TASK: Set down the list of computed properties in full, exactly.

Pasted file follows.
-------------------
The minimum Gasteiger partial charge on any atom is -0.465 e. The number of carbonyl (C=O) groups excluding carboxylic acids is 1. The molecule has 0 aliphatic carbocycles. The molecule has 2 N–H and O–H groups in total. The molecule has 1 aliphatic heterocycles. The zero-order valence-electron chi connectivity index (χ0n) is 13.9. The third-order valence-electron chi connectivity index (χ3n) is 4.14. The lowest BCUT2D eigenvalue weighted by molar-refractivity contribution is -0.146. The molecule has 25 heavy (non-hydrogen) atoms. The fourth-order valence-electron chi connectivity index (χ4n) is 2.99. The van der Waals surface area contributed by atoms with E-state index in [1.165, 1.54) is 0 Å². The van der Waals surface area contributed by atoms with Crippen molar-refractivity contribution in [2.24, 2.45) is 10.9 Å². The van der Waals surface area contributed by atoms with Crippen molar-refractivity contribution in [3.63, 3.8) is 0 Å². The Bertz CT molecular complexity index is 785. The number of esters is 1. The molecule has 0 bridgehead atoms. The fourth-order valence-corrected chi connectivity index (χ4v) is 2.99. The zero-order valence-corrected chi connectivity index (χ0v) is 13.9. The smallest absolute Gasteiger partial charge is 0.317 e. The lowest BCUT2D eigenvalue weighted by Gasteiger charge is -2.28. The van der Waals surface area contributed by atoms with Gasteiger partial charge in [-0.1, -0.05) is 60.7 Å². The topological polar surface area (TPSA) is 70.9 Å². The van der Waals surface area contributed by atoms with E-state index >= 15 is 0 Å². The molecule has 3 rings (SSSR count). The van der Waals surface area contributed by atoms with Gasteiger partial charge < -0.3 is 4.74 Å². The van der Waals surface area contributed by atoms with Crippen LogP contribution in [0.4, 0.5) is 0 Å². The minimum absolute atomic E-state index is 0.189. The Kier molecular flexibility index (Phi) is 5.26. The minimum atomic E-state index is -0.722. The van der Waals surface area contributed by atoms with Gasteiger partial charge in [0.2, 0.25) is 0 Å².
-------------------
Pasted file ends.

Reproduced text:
The minimum Gasteiger partial charge on any atom is -0.465 e. The number of carbonyl (C=O) groups excluding carboxylic acids is 1. The molecule has 0 aliphatic carbocycles. The molecule has 2 N–H and O–H groups in total. The molecule has 1 aliphatic heterocycles. The zero-order valence-electron chi connectivity index (χ0n) is 13.9. The third-order valence-electron chi connectivity index (χ3n) is 4.14. The lowest BCUT2D eigenvalue weighted by molar-refractivity contribution is -0.146. The molecule has 25 heavy (non-hydrogen) atoms. The fourth-order valence-electron chi connectivity index (χ4n) is 2.99. The van der Waals surface area contributed by atoms with E-state index in [1.165, 1.54) is 0 Å². The van der Waals surface area contributed by atoms with Crippen molar-refractivity contribution in [2.24, 2.45) is 10.9 Å². The van der Waals surface area contributed by atoms with Crippen molar-refractivity contribution in [3.63, 3.8) is 0 Å². The Bertz CT molecular complexity index is 785. The number of esters is 1. The molecule has 0 bridgehead atoms. The fourth-order valence-corrected chi connectivity index (χ4v) is 2.99. The zero-order valence-corrected chi connectivity index (χ0v) is 13.9. The smallest absolute Gasteiger partial charge is 0.317 e. The lowest BCUT2D eigenvalue weighted by Gasteiger charge is -2.28. The van der Waals surface area contributed by atoms with Gasteiger partial charge in [-0.1, -0.05) is 60.7 Å². The topological polar surface area (TPSA) is 70.9 Å². The van der Waals surface area contributed by atoms with E-state index >= 15 is 0 Å². The molecule has 3 rings (SSSR count). The van der Waals surface area contributed by atoms with Gasteiger partial charge < -0.3 is 4.74 Å². The van der Waals surface area contributed by atoms with Crippen LogP contribution in [0.4, 0.5) is 0 Å². The minimum absolute atomic E-state index is 0.189. The Kier molecular flexibility index (Phi) is 5.26. The minimum atomic E-state index is -0.722. The van der Waals surface area contributed by atoms with Gasteiger partial charge in [0.2, 0.25) is 0 Å².